Jason Todd. The mere mention of his name can lead to hour-long discussions between longtime Bat-fans. The street thug, who took over the mantle of Robin after Dick Grayson moved on to a new persona, died at the hands of the Joker (and, to be fair, at the hands of thousands of Batman fans). It took 17 years but, as comic characters have a habit of doing, Jason returned to the DCU in the guise of a sociopathic anti-hero: The Red Hood.
The latest direct-to-video feature from Warner Premiere and Warner Bros. Animation is a faithful recreation of the Under the Hood storyline by Judd Winick (who also penned the script to the film). The film begins with the brutal death of Jason Todd (Jensen Ackles) from Batman: A Death in the Family before jumping right into the Red Hood’s first appearance in Gotham cowing local drug lords and forcing them under his thumb in his attempt to take the role as Gotham’s #1 crimelord from Black Mask (Wade Williams).
Although the story follows much the same pattern as the comic there are some slight alterations, mostly for the better. Rather than try to explain the Superboy-Prime reality punch the story broadens Ra’s al Ghul’s (Jason Isaacs) involvement with Jason’s resurrection. This has the added effect of muddying the water further as to the reasons for Jason’s murderous behavior. Did the Lazarus Pit drive him insane, or did it just allow the natural downward spiral of Jason Todd to continue unabated?
One of the things I appreciated most about the Batman: Under the Red Hood is how much effort is taken to showcase each character. Batman (Bruce Greenwood), Jason, Nightwing (Neil Patrick Harris), Black Mask, and Ra’s are all given enough screentime without being marginalized. I was disappointed that Taila drew the short straw (she only appears for a second in a non-speaking role), but Winick and director Brandon Vietti do justice to the rest of the cast.
The film also doesn’t back down from the bloodier moments inherent to this story. It goes for a strong PG-13 rating and earns it. The Red Hood kills many people over the course of the film, and (though a bit of camera trickery was used in what you seen on-screen) I was surprised to see both the Joker’s crowbar beatdown of Robin and the Red Hood’s dufflebag of heads making their way into the final cut.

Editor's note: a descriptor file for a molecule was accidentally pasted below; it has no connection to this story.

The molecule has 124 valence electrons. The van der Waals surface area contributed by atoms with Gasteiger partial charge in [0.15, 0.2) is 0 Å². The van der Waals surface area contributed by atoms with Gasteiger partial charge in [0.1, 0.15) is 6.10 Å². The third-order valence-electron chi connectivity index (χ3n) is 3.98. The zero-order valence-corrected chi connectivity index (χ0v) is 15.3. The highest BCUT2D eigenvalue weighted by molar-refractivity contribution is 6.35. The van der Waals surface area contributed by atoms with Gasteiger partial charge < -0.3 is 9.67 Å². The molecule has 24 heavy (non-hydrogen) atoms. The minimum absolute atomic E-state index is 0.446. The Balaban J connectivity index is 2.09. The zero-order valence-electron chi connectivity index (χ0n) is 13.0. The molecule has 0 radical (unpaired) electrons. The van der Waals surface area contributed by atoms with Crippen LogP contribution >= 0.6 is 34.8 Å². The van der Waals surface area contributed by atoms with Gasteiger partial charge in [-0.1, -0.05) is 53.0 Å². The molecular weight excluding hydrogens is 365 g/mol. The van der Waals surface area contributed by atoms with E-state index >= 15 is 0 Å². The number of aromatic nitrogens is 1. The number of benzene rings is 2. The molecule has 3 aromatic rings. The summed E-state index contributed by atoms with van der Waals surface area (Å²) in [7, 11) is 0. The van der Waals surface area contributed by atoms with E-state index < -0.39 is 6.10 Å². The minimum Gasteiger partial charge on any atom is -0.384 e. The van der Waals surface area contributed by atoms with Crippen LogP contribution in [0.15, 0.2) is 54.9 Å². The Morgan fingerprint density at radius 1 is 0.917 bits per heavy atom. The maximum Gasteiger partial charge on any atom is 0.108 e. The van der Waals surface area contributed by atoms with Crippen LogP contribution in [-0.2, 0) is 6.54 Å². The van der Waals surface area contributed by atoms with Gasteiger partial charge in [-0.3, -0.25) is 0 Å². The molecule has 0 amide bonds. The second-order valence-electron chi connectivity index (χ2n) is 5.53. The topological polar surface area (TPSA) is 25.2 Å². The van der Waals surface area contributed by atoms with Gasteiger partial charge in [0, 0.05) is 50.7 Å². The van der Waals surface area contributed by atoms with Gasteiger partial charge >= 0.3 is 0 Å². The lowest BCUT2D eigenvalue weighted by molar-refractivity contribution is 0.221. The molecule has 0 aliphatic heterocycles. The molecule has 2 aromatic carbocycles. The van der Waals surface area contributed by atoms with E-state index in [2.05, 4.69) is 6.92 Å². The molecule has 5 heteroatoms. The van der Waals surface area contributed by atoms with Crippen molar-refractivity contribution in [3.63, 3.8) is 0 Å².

That’s not to say the film is perfect. Some of Winick’s original dialogue comes off far more clumsy on-screen than the printed page and the Amazo plot-thread doesn’t lead anywhere given the condensed running time. And although most of the casting decisions work well, though I think it’s passable, I personally wasn’t thrilled with John DiMaggio’s version of the Joker.
The one-disc Blu-ray comes with three featurettes: one on Dick Grayson, one on Jason Todd, and one on the next animated feature Superman/Batman: Apocalypse (which has absolutely nothing to do with this story). Also included are a handful of Batman: The Animated Series episodes featuring Robin and a short Jonah Hex episode which plays up the character’s western-style and that actually made me want to see a full-length version.
The featurettes on the Robins are interesting but there’s nothing new here for longtime Batman readers. If I have one lasting complaint for all of DC’s animated features of this type it’s the complete lack of extras relating to the feature you are paying for. There’s no commentary and no behind-the-scenes discussion of this film (only of the next project). Though they’re continually putting mostly good material, this is definitely a major flaw with DC Animated’s process that becomes more pronounced with each release.
I have to say overall I’m very happy with Batman: Under the Red Hood. It’s no Batman: Mask of the Phantasm, but as DC animated features go it’s pretty darn good. It’s got style, its fair share of violence, and captures Batman’s shock at his one-time companion’s return quite well. It’s worth a long look for all Bat-fans out there.